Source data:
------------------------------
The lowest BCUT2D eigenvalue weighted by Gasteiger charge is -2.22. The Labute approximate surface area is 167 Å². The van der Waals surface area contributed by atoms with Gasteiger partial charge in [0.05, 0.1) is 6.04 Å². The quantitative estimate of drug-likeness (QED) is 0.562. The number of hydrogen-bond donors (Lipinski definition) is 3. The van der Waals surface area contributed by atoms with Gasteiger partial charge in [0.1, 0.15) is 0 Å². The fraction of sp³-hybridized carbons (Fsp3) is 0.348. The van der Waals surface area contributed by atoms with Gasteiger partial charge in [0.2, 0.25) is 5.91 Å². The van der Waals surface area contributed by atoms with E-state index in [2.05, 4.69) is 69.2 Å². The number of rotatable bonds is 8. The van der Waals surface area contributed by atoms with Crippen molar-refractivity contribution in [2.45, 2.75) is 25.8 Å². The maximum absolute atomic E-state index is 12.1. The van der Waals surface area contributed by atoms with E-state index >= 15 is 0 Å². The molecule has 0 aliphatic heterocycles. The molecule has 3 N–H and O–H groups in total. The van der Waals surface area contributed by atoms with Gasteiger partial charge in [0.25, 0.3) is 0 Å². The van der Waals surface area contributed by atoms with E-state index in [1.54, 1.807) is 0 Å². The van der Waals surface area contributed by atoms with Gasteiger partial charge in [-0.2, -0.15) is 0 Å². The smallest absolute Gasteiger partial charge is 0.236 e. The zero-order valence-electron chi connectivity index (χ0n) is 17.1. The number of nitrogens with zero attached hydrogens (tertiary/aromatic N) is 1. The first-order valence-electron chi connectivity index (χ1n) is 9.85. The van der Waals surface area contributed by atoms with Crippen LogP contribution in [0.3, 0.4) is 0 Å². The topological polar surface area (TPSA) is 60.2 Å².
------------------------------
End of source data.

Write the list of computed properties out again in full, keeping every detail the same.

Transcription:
The lowest BCUT2D eigenvalue weighted by Gasteiger charge is -2.22. The Labute approximate surface area is 167 Å². The van der Waals surface area contributed by atoms with Gasteiger partial charge in [0.05, 0.1) is 6.04 Å². The quantitative estimate of drug-likeness (QED) is 0.562. The number of hydrogen-bond donors (Lipinski definition) is 3. The van der Waals surface area contributed by atoms with Gasteiger partial charge in [0.1, 0.15) is 0 Å². The fraction of sp³-hybridized carbons (Fsp3) is 0.348. The van der Waals surface area contributed by atoms with Gasteiger partial charge in [0.2, 0.25) is 5.91 Å². The van der Waals surface area contributed by atoms with E-state index in [2.05, 4.69) is 69.2 Å². The number of rotatable bonds is 8. The van der Waals surface area contributed by atoms with Crippen molar-refractivity contribution in [2.45, 2.75) is 25.8 Å². The maximum absolute atomic E-state index is 12.1. The van der Waals surface area contributed by atoms with E-state index >= 15 is 0 Å². The molecule has 0 aliphatic heterocycles. The molecule has 3 N–H and O–H groups in total. The van der Waals surface area contributed by atoms with Gasteiger partial charge in [0.25, 0.3) is 0 Å². The van der Waals surface area contributed by atoms with E-state index in [1.54, 1.807) is 0 Å². The van der Waals surface area contributed by atoms with Gasteiger partial charge in [-0.2, -0.15) is 0 Å². The smallest absolute Gasteiger partial charge is 0.236 e. The zero-order valence-electron chi connectivity index (χ0n) is 17.1. The number of nitrogens with zero attached hydrogens (tertiary/aromatic N) is 1. The first-order valence-electron chi connectivity index (χ1n) is 9.85. The van der Waals surface area contributed by atoms with Crippen LogP contribution in [0.3, 0.4) is 0 Å². The topological polar surface area (TPSA) is 60.2 Å².